1. Smith, Joan R. PhD, RN, NNP-BC

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The need for innovative solutions has never been greater than today, as healthcare, its delivery to consumers, its technology, and its business models struggle to provide equitable, safe, and effective health services while reducing costs.1 Since nurses are the nation's largest group of healthcare professionals with 24/7 access to patients, and nearly every clinical interaction begins and ends with a nurse, it only makes sense that nurses are natural innovators. When faced with barriers to providing care, neonatal nurses are uniquely positioned to create workarounds by problem solving in the moment.2 In fact, neonatal nurses have a uniquely practical and caring perspective on healthcare solutions, products, and services. While neonatal nurses frequently and intuitively produce workarounds, the rapid change in healthcare requires frontline staff to strategically innovate and advance entrepreneurial skills to improve patient outcomes and health delivery. Therefore, these nurses need not only strong clinical training but also strong business training to prepare them to strategically innovate-training that includes finance, operations, strategy, and innovation to advance the nursing profession and healthcare. This will allow nurses to have a voice at the table as they engage in patient-centric medical product development, process and system improvement, and clinical outcomes research.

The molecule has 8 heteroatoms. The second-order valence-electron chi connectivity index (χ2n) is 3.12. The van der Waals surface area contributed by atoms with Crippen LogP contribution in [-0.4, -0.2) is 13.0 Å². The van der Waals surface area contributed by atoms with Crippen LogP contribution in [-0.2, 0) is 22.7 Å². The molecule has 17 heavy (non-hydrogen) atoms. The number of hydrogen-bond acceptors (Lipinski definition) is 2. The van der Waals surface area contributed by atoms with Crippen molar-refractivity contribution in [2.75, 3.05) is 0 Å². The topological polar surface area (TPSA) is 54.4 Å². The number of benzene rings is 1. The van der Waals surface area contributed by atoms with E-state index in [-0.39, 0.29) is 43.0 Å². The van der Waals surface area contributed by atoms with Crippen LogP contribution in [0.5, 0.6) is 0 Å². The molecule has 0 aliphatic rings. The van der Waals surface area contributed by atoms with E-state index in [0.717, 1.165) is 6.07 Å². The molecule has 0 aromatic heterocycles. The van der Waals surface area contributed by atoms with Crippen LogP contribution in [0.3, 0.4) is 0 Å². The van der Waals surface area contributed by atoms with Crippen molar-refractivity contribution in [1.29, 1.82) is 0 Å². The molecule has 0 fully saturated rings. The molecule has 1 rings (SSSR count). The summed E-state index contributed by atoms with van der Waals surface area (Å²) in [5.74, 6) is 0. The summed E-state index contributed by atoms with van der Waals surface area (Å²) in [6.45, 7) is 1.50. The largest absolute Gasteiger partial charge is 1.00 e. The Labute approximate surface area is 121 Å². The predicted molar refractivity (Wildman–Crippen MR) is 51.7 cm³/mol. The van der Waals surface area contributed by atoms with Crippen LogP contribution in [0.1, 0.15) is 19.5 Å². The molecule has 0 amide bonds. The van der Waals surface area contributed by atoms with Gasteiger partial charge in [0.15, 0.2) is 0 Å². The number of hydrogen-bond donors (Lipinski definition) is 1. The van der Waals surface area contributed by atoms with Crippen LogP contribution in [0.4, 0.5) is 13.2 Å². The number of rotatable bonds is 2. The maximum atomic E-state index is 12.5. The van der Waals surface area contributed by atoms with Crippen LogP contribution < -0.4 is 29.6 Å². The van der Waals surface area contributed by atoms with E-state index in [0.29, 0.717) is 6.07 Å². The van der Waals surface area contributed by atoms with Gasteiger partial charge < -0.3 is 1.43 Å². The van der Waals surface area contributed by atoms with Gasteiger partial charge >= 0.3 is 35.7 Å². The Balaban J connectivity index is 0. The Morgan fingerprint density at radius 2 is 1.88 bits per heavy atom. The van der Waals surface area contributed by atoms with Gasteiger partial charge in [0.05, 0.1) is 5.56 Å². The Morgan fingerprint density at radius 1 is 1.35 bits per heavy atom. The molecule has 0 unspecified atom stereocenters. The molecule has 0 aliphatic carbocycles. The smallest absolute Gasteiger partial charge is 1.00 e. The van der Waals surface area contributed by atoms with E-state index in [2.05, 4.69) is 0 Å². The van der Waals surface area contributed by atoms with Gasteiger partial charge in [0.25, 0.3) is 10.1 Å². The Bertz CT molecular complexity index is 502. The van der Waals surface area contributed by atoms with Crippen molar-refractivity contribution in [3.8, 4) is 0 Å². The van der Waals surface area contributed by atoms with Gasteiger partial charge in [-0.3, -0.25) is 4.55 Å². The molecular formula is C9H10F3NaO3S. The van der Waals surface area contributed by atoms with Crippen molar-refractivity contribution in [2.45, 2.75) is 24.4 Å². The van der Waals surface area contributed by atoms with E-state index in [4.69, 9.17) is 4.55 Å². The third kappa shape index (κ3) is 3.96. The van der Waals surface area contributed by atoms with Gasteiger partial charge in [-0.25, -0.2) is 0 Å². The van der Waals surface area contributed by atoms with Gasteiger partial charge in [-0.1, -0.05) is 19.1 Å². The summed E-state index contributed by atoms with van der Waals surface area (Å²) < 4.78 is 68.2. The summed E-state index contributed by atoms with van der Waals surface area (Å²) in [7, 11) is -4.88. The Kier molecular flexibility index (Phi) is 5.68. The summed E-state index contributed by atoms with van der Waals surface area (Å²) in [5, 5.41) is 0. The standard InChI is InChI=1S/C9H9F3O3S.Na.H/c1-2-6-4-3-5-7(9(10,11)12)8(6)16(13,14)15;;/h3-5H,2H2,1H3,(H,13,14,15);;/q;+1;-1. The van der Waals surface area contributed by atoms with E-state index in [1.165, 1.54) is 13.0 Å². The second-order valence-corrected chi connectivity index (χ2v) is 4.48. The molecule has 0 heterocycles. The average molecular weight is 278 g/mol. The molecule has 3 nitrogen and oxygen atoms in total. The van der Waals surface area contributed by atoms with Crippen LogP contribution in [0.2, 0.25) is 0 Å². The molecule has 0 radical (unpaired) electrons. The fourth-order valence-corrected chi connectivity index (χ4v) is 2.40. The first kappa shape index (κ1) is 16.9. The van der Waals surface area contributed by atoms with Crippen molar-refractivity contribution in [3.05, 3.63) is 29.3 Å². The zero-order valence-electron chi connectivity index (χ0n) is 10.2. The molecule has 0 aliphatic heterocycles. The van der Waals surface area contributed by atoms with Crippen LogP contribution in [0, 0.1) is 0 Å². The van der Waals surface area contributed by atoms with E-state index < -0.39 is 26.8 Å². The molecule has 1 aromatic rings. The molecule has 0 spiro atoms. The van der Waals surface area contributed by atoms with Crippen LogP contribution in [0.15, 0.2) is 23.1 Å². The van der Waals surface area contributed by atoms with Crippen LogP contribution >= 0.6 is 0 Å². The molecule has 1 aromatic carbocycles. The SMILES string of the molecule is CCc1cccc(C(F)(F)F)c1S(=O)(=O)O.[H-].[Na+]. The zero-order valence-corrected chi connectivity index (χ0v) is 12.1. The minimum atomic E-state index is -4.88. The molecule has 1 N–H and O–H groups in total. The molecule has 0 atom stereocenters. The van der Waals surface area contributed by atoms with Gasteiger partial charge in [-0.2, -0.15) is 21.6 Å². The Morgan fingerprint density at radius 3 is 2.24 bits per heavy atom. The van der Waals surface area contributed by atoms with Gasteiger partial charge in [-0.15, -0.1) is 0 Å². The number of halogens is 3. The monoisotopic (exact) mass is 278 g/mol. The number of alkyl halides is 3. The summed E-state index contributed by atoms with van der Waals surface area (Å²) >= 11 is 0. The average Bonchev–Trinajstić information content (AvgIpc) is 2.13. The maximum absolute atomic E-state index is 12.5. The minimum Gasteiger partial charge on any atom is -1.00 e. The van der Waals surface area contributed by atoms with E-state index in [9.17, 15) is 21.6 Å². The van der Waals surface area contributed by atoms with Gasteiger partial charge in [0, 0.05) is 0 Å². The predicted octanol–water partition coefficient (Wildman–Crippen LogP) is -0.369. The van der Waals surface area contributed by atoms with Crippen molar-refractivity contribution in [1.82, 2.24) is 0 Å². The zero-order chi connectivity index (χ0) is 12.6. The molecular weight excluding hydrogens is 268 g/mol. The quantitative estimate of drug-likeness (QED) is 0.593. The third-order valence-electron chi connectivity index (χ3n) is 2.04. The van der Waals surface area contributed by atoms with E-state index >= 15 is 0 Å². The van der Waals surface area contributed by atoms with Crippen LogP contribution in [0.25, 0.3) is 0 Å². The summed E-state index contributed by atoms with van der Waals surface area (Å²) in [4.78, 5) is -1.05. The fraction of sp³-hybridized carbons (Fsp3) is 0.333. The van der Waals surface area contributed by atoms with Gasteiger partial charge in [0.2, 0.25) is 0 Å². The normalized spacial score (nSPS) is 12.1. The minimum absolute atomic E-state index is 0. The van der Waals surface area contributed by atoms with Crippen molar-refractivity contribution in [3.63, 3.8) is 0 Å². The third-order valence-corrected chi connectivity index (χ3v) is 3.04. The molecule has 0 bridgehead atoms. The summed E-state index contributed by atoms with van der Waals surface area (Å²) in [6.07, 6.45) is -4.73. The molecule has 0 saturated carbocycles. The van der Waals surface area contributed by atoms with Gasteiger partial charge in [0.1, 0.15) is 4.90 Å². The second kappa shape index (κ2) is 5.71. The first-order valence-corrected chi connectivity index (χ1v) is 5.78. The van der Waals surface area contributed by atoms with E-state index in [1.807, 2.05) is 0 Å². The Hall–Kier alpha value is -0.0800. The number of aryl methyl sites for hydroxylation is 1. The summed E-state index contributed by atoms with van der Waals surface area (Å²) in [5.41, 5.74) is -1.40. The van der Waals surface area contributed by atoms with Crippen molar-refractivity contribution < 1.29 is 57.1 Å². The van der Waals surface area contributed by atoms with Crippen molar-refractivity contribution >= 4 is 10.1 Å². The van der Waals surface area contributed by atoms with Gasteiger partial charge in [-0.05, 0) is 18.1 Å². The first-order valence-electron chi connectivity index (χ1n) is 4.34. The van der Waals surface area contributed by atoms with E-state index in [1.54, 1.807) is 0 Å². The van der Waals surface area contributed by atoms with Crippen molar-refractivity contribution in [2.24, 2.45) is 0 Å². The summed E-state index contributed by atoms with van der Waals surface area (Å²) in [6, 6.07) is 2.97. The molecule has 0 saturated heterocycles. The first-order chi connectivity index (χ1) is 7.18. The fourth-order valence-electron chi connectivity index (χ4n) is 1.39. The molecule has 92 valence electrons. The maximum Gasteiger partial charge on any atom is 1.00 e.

The term "innovation" has become a buzzword, resulting in overuse and generalization that lacks substance and clarity of meaning.3 For the purpose of this article, the definition of innovate is to put new ideas into practice or existing ideas into practice in new ways.4,5 Specifically, individuals who possess a combination of critical, conceptual, creative, reflective, and visionary thinking coupled with curiosity, resilience, the ability to collaborate, and the development of both observation and communication skills have the tools to be great innovators.3 Although the term "innovate" may conjure up ambiguous meaning, it is a term that is not new to nursing. In fact, much of modern nursing is the result of a true innovator-Florence Nightingale-who challenged the status quo of conventional medicine to elevate modern-day nursing. Florence Nightingale-a powerful, knowledgeable, and revolutionary woman who cared for injured soldiers-watched many perish from disease and illness related to unsanitary conditions rather than battle wounds. She meticulously documented and analyzed her observations to conclude that sanitation was directly related to mortality. Florence Nightingale implemented hygiene protocols including handwashing between patient contacts, use of clean linens, and sterilization of medical equipment. These not only decreased infection but also saved people's lives; through these methods, she reduced the number of deaths by two-thirds, sparking a worldwide healthcare reform. These interventions (hand hygiene and sterilizing equipment) are still commonplace today and are most effective in reducing horizontal transmission of disease and saving lives.6